"For me to be involved in the process," she said, "really, it's nice when they don't just sort of drop things on you. Sometimes, I guess, in light of [Eury leaving the organization], it can't be helped, but it is nice to be informed along the way, and that's all I can ask for, or really need at this point."

Stewart-Hass Racing

It's been widely reported that Tony Gibson, crew chief for Ryan Newman, will join Stewart-Haas racing to work with Danica Patrick in her Sprint Cup campaign in 2013.

Although Eury had been more vocally critical of Patrick in the final weeks of their tenure, they appeared to have established a strong bond since her first stock test in 2009. At various points this season, especially in the first months when she was encountering situations and venues for the first time, she praised Eury over team radio for properly reacting to her feedback, either by heeding or disregarding it.

At Las Vegas this spring, she thanked him for "being a veteran" after he opted not to make a requested correction to the No. 7 Chevrolet that he knew was counterproductive. Patrick went on to finish 12th, her best of the season until finishing eighth at Texas. Eury displayed allegiance outside the car also, sparring verbally in a heated exchange with Jacques Villeneuve after his last-lap bull rush knocked Patrick out of a top-5 spot at Road America this summer.

"I think the things I have learned so far have been that I need someone who is going to trust me no matter how crazy I sound in the car and how far they have to go in the car to make me feel comfortable," Patrick said. "I feel like it keeps my confidence up when I can tell him what the car is doing and they continue to follow my feeling throughout the process.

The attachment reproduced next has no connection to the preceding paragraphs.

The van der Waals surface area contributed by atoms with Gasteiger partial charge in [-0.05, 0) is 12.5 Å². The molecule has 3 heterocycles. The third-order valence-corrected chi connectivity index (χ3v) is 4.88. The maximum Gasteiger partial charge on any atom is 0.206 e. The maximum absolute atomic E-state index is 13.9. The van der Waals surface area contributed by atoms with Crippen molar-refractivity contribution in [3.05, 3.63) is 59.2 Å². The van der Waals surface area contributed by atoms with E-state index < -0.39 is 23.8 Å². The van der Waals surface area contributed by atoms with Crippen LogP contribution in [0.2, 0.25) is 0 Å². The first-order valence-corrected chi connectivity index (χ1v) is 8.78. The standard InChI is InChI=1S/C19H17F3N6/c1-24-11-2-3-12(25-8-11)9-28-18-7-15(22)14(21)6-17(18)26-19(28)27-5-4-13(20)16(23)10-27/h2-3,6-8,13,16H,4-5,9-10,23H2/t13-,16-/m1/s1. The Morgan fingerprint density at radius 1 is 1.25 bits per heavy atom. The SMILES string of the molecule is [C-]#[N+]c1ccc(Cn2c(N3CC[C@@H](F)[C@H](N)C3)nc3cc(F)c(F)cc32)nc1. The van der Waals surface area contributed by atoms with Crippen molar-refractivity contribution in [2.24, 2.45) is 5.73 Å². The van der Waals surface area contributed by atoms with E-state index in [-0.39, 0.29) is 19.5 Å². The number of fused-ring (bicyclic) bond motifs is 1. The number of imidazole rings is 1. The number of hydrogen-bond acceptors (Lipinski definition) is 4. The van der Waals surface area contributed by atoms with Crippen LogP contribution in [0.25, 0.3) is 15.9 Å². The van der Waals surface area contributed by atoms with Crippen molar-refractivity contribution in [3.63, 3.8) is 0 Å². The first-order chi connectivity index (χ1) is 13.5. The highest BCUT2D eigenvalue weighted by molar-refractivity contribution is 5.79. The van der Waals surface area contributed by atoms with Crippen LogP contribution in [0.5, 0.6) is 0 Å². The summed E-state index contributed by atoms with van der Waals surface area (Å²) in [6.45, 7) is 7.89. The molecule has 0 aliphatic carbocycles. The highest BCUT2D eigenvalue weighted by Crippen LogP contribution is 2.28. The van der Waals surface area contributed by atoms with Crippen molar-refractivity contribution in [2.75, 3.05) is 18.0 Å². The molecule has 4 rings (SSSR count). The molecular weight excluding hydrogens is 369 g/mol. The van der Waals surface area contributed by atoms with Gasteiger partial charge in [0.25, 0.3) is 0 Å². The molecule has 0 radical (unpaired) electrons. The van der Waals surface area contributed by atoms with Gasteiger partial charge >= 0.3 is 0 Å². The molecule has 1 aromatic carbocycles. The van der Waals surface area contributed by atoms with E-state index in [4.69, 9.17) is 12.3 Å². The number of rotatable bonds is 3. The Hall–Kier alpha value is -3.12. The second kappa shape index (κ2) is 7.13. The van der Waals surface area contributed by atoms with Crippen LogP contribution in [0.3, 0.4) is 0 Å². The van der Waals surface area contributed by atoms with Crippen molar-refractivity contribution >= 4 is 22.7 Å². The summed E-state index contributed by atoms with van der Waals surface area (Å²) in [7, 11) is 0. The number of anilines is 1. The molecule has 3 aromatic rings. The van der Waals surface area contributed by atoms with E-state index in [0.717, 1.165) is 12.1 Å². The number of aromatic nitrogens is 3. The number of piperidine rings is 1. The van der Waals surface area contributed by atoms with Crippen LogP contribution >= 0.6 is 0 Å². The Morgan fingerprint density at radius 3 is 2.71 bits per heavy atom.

"Eventually you get to the point where you can get the most out of the car from the get-go and the car is receiving all the right inputs that make it feel the way it is intended to feel. Just patience with me and to stay upbeat and not get frustrated."

Patrick enters the Nationwide race at Kansas Speedway this weekend 10th in points. Her Sprint Cup start will be her eighth of a scheduled 10.

Moyer, who worked with Patrick for only the 2008 season -- helping her finish sixth in driver points -- said she is adept at sensing how a car is performing but seeks suggestions on solutions from her crew chief. She is not unusual in this regard, he said, but added that those who can assess and diagnose -- such as Jimmie Johnson, Gordon and Dario Franchitti -- "tend to have [championship] rings on their fingers."

"I believe she feels a little bit of the, 'You're here for a reason: to make my car quicker. I'm here for a reason: to drive the s--- out of it and tell you what's going wrong and right,'" he said.

Such was the formula for Patrick's Motegi victory. Sort of. Moyer's strategy forced her to race conservatively, which even for a driver as calculating as Patrick was at times maddening. Moyer informed Patrick after a final fuel stop that under their strategy, she had, in essence, a 30-second lead on the field.

Patrick had to slink into eighth place trading horsepower for lesser fuel consumption, then watched Helio Castroneves assume the lead on Lap 196 of 200 as the rest of the top six had to pit for fuel. Castroneves held a 1.7-second lead over Patrick on Lap 197 but yielded to conserve enough fuel to finish the race.

"With a couple laps to go, she saw him start to drop, and she thought, 'OK, we've got him now,'" Moyer recalled. "And then, of course, there's always the check, you know. About a lap and a half to go she said, 'Are you sure?' and we said, 'Yeah, we're sure. We're good.'"

Trust had been rewarded. The quest for another such relationship, and the elusive next win, soon begins.